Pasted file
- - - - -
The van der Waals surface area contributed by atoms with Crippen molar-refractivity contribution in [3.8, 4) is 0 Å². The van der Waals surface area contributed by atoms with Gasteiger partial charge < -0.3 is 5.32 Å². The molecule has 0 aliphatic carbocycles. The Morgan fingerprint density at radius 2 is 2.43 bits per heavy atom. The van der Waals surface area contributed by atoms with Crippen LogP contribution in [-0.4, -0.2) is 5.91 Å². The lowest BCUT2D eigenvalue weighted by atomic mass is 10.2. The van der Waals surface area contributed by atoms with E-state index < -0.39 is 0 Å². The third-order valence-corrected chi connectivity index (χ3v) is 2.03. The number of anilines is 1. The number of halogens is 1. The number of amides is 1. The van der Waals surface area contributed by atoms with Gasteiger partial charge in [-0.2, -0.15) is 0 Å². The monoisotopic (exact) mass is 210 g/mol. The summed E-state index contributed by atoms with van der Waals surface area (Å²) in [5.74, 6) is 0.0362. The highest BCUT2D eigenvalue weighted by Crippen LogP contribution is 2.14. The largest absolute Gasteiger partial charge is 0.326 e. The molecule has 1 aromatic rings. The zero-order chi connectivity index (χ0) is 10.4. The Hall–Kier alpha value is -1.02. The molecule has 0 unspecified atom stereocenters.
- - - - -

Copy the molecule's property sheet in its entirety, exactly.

The van der Waals surface area contributed by atoms with Crippen molar-refractivity contribution in [3.8, 4) is 0 Å². The van der Waals surface area contributed by atoms with Gasteiger partial charge < -0.3 is 5.32 Å². The molecule has 0 aliphatic carbocycles. The Morgan fingerprint density at radius 2 is 2.43 bits per heavy atom. The van der Waals surface area contributed by atoms with Crippen LogP contribution in [-0.4, -0.2) is 5.91 Å². The lowest BCUT2D eigenvalue weighted by atomic mass is 10.2. The van der Waals surface area contributed by atoms with E-state index < -0.39 is 0 Å². The third-order valence-corrected chi connectivity index (χ3v) is 2.03. The number of anilines is 1. The number of halogens is 1. The number of amides is 1. The van der Waals surface area contributed by atoms with Gasteiger partial charge in [-0.2, -0.15) is 0 Å². The monoisotopic (exact) mass is 210 g/mol. The summed E-state index contributed by atoms with van der Waals surface area (Å²) in [5.74, 6) is 0.0362. The highest BCUT2D eigenvalue weighted by Crippen LogP contribution is 2.14. The largest absolute Gasteiger partial charge is 0.326 e. The molecule has 1 aromatic rings. The zero-order chi connectivity index (χ0) is 10.4. The Hall–Kier alpha value is -1.02. The molecule has 0 unspecified atom stereocenters.